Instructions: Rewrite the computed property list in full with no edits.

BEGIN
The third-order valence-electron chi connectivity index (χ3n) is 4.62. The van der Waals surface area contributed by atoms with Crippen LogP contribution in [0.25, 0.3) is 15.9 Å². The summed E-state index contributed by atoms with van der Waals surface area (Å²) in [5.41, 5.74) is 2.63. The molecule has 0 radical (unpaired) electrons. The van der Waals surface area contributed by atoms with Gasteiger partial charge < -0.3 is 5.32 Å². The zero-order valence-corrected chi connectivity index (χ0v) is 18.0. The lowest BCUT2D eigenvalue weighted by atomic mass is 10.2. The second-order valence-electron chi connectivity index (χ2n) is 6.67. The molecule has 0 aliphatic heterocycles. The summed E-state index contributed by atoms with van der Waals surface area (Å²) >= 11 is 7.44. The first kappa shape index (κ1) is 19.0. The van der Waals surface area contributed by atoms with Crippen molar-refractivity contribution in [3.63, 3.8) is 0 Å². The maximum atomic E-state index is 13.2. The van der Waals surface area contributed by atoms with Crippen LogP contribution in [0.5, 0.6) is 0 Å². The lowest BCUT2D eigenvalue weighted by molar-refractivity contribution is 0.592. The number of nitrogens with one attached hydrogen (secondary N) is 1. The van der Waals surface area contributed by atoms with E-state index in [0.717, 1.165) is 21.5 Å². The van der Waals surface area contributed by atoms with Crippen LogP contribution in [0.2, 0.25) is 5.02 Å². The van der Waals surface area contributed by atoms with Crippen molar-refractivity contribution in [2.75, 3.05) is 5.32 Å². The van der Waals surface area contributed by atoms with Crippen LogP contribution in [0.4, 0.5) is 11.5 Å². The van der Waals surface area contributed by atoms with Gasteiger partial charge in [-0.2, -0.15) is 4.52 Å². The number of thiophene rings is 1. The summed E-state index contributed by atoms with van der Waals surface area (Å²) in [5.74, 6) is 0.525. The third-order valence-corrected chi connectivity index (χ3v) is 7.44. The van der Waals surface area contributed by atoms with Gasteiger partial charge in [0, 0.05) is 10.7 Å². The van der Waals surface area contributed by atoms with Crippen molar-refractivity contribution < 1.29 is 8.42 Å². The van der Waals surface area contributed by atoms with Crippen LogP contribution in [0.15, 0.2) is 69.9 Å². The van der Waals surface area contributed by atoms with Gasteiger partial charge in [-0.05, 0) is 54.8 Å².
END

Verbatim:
The third-order valence-electron chi connectivity index (χ3n) is 4.62. The van der Waals surface area contributed by atoms with Crippen LogP contribution in [0.25, 0.3) is 15.9 Å². The summed E-state index contributed by atoms with van der Waals surface area (Å²) in [5.41, 5.74) is 2.63. The molecule has 0 radical (unpaired) electrons. The van der Waals surface area contributed by atoms with Gasteiger partial charge < -0.3 is 5.32 Å². The zero-order valence-corrected chi connectivity index (χ0v) is 18.0. The lowest BCUT2D eigenvalue weighted by atomic mass is 10.2. The second-order valence-electron chi connectivity index (χ2n) is 6.67. The molecule has 0 aliphatic heterocycles. The summed E-state index contributed by atoms with van der Waals surface area (Å²) >= 11 is 7.44. The first kappa shape index (κ1) is 19.0. The van der Waals surface area contributed by atoms with Crippen molar-refractivity contribution in [3.63, 3.8) is 0 Å². The maximum atomic E-state index is 13.2. The van der Waals surface area contributed by atoms with Crippen LogP contribution in [0.5, 0.6) is 0 Å². The lowest BCUT2D eigenvalue weighted by molar-refractivity contribution is 0.592. The number of nitrogens with one attached hydrogen (secondary N) is 1. The van der Waals surface area contributed by atoms with E-state index in [0.717, 1.165) is 21.5 Å². The van der Waals surface area contributed by atoms with Crippen LogP contribution in [0.2, 0.25) is 5.02 Å². The van der Waals surface area contributed by atoms with Crippen molar-refractivity contribution in [2.75, 3.05) is 5.32 Å². The van der Waals surface area contributed by atoms with Crippen LogP contribution in [0.4, 0.5) is 11.5 Å². The van der Waals surface area contributed by atoms with Gasteiger partial charge in [-0.2, -0.15) is 4.52 Å². The number of thiophene rings is 1. The summed E-state index contributed by atoms with van der Waals surface area (Å²) in [5.74, 6) is 0.525. The third-order valence-corrected chi connectivity index (χ3v) is 7.44. The van der Waals surface area contributed by atoms with Gasteiger partial charge in [0, 0.05) is 10.7 Å². The van der Waals surface area contributed by atoms with Crippen molar-refractivity contribution < 1.29 is 8.42 Å². The van der Waals surface area contributed by atoms with Crippen LogP contribution in [0.15, 0.2) is 69.9 Å². The van der Waals surface area contributed by atoms with Gasteiger partial charge in [-0.05, 0) is 54.8 Å².